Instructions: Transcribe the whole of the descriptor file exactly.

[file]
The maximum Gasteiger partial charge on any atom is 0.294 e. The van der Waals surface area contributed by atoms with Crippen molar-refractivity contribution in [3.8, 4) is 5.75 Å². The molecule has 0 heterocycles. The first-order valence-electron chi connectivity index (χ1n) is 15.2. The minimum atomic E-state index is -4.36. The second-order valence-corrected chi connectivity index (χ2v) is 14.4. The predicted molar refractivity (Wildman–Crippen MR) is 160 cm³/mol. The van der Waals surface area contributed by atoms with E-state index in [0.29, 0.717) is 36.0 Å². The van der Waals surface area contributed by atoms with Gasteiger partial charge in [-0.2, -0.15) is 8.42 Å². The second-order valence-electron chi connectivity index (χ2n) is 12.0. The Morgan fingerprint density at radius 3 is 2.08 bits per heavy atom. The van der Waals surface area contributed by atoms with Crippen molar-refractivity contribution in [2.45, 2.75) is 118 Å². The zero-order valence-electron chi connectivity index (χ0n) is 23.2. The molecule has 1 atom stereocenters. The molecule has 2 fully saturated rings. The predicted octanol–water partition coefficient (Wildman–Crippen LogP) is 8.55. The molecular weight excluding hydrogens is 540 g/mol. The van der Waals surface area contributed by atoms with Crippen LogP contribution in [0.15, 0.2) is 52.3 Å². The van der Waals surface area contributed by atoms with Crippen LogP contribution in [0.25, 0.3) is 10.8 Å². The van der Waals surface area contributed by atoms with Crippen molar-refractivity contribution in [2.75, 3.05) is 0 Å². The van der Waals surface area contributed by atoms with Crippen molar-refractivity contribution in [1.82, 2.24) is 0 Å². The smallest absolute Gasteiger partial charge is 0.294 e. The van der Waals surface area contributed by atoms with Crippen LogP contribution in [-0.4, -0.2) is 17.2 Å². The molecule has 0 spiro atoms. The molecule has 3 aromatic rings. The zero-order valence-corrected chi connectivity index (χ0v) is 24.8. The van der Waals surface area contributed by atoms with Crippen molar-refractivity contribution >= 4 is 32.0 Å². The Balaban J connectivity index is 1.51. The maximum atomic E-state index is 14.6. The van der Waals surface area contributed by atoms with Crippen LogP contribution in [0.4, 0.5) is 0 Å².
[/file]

The maximum Gasteiger partial charge on any atom is 0.294 e. The van der Waals surface area contributed by atoms with Crippen molar-refractivity contribution in [3.8, 4) is 5.75 Å². The molecule has 0 heterocycles. The first-order valence-electron chi connectivity index (χ1n) is 15.2. The minimum atomic E-state index is -4.36. The second-order valence-corrected chi connectivity index (χ2v) is 14.4. The predicted molar refractivity (Wildman–Crippen MR) is 160 cm³/mol. The van der Waals surface area contributed by atoms with E-state index in [0.29, 0.717) is 36.0 Å². The van der Waals surface area contributed by atoms with Gasteiger partial charge in [-0.2, -0.15) is 8.42 Å². The second-order valence-electron chi connectivity index (χ2n) is 12.0. The Morgan fingerprint density at radius 3 is 2.08 bits per heavy atom. The van der Waals surface area contributed by atoms with Crippen molar-refractivity contribution in [2.45, 2.75) is 118 Å². The zero-order valence-electron chi connectivity index (χ0n) is 23.2. The molecule has 1 atom stereocenters. The molecule has 2 fully saturated rings. The predicted octanol–water partition coefficient (Wildman–Crippen LogP) is 8.55. The molecular weight excluding hydrogens is 540 g/mol. The van der Waals surface area contributed by atoms with Crippen LogP contribution in [0.15, 0.2) is 52.3 Å². The van der Waals surface area contributed by atoms with Crippen LogP contribution in [0.25, 0.3) is 10.8 Å². The van der Waals surface area contributed by atoms with Crippen molar-refractivity contribution in [2.75, 3.05) is 0 Å². The van der Waals surface area contributed by atoms with Crippen molar-refractivity contribution in [1.82, 2.24) is 0 Å². The smallest absolute Gasteiger partial charge is 0.294 e. The van der Waals surface area contributed by atoms with Crippen LogP contribution in [-0.4, -0.2) is 17.2 Å². The molecule has 0 spiro atoms. The molecule has 3 aromatic rings. The zero-order valence-corrected chi connectivity index (χ0v) is 24.8. The van der Waals surface area contributed by atoms with Crippen molar-refractivity contribution >= 4 is 32.0 Å². The Balaban J connectivity index is 1.51. The maximum atomic E-state index is 14.6. The van der Waals surface area contributed by atoms with Crippen LogP contribution in [0.4, 0.5) is 0 Å².